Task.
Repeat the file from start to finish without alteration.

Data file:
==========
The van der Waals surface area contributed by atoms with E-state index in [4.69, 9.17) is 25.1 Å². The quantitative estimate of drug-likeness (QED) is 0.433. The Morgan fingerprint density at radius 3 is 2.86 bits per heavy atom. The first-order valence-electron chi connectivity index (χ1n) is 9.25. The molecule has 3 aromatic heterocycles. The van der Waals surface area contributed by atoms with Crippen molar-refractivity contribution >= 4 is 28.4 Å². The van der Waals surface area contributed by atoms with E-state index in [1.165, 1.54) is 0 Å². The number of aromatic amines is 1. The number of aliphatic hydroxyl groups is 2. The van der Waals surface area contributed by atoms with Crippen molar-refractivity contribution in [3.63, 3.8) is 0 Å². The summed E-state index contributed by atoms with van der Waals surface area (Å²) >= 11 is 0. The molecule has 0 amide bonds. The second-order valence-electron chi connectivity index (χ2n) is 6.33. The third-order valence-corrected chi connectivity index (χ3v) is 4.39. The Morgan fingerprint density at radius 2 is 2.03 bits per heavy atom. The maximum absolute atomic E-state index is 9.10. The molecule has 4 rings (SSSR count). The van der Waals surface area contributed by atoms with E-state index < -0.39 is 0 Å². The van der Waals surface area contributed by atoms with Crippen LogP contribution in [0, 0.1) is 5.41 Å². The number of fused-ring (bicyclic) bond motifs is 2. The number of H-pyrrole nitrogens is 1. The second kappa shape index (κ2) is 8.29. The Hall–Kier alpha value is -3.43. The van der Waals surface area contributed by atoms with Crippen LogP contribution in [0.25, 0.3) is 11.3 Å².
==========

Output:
The van der Waals surface area contributed by atoms with E-state index in [4.69, 9.17) is 25.1 Å². The quantitative estimate of drug-likeness (QED) is 0.433. The Morgan fingerprint density at radius 3 is 2.86 bits per heavy atom. The first-order valence-electron chi connectivity index (χ1n) is 9.25. The molecule has 3 aromatic heterocycles. The van der Waals surface area contributed by atoms with Crippen molar-refractivity contribution >= 4 is 28.4 Å². The van der Waals surface area contributed by atoms with E-state index in [1.165, 1.54) is 0 Å². The number of aromatic amines is 1. The number of aliphatic hydroxyl groups is 2. The van der Waals surface area contributed by atoms with Crippen molar-refractivity contribution in [3.63, 3.8) is 0 Å². The summed E-state index contributed by atoms with van der Waals surface area (Å²) >= 11 is 0. The molecule has 0 amide bonds. The second-order valence-electron chi connectivity index (χ2n) is 6.33. The third-order valence-corrected chi connectivity index (χ3v) is 4.39. The Morgan fingerprint density at radius 2 is 2.03 bits per heavy atom. The maximum absolute atomic E-state index is 9.10. The molecule has 4 rings (SSSR count). The van der Waals surface area contributed by atoms with E-state index < -0.39 is 0 Å². The van der Waals surface area contributed by atoms with Crippen LogP contribution in [0, 0.1) is 5.41 Å². The number of fused-ring (bicyclic) bond motifs is 2. The number of H-pyrrole nitrogens is 1. The second kappa shape index (κ2) is 8.29. The Hall–Kier alpha value is -3.43. The van der Waals surface area contributed by atoms with Crippen LogP contribution in [0.25, 0.3) is 11.3 Å².